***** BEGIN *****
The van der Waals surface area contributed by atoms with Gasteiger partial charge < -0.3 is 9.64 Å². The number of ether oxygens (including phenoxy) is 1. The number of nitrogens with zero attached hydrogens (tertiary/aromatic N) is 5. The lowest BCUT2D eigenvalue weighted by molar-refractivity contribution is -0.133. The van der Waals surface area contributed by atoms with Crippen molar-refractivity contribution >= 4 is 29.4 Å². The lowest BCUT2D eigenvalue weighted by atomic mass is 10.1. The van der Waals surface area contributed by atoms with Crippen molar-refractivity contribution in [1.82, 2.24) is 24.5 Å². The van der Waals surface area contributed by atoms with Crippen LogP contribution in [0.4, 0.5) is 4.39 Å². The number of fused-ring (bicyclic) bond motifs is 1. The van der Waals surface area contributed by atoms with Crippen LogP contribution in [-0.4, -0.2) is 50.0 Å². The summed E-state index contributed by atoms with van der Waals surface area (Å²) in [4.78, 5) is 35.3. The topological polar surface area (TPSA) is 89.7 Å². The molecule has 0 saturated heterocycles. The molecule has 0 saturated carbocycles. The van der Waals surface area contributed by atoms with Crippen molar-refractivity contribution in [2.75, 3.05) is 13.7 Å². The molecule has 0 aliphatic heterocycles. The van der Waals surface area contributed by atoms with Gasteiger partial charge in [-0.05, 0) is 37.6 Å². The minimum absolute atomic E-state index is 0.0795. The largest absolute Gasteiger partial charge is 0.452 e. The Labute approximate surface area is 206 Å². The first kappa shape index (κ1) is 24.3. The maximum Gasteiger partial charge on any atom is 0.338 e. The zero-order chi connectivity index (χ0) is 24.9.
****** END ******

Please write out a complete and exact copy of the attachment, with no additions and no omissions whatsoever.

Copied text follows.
The van der Waals surface area contributed by atoms with Gasteiger partial charge < -0.3 is 9.64 Å². The number of ether oxygens (including phenoxy) is 1. The number of nitrogens with zero attached hydrogens (tertiary/aromatic N) is 5. The lowest BCUT2D eigenvalue weighted by molar-refractivity contribution is -0.133. The van der Waals surface area contributed by atoms with Crippen molar-refractivity contribution >= 4 is 29.4 Å². The lowest BCUT2D eigenvalue weighted by atomic mass is 10.1. The van der Waals surface area contributed by atoms with Crippen molar-refractivity contribution in [1.82, 2.24) is 24.5 Å². The van der Waals surface area contributed by atoms with Crippen LogP contribution in [0.4, 0.5) is 4.39 Å². The number of fused-ring (bicyclic) bond motifs is 1. The van der Waals surface area contributed by atoms with Crippen LogP contribution in [-0.4, -0.2) is 50.0 Å². The summed E-state index contributed by atoms with van der Waals surface area (Å²) in [4.78, 5) is 35.3. The topological polar surface area (TPSA) is 89.7 Å². The molecule has 0 saturated heterocycles. The molecule has 0 saturated carbocycles. The van der Waals surface area contributed by atoms with Crippen molar-refractivity contribution in [2.75, 3.05) is 13.7 Å². The molecule has 0 aliphatic heterocycles. The van der Waals surface area contributed by atoms with Gasteiger partial charge in [-0.05, 0) is 37.6 Å². The minimum absolute atomic E-state index is 0.0795. The largest absolute Gasteiger partial charge is 0.452 e. The Labute approximate surface area is 206 Å². The first kappa shape index (κ1) is 24.3. The maximum Gasteiger partial charge on any atom is 0.338 e. The zero-order chi connectivity index (χ0) is 24.9.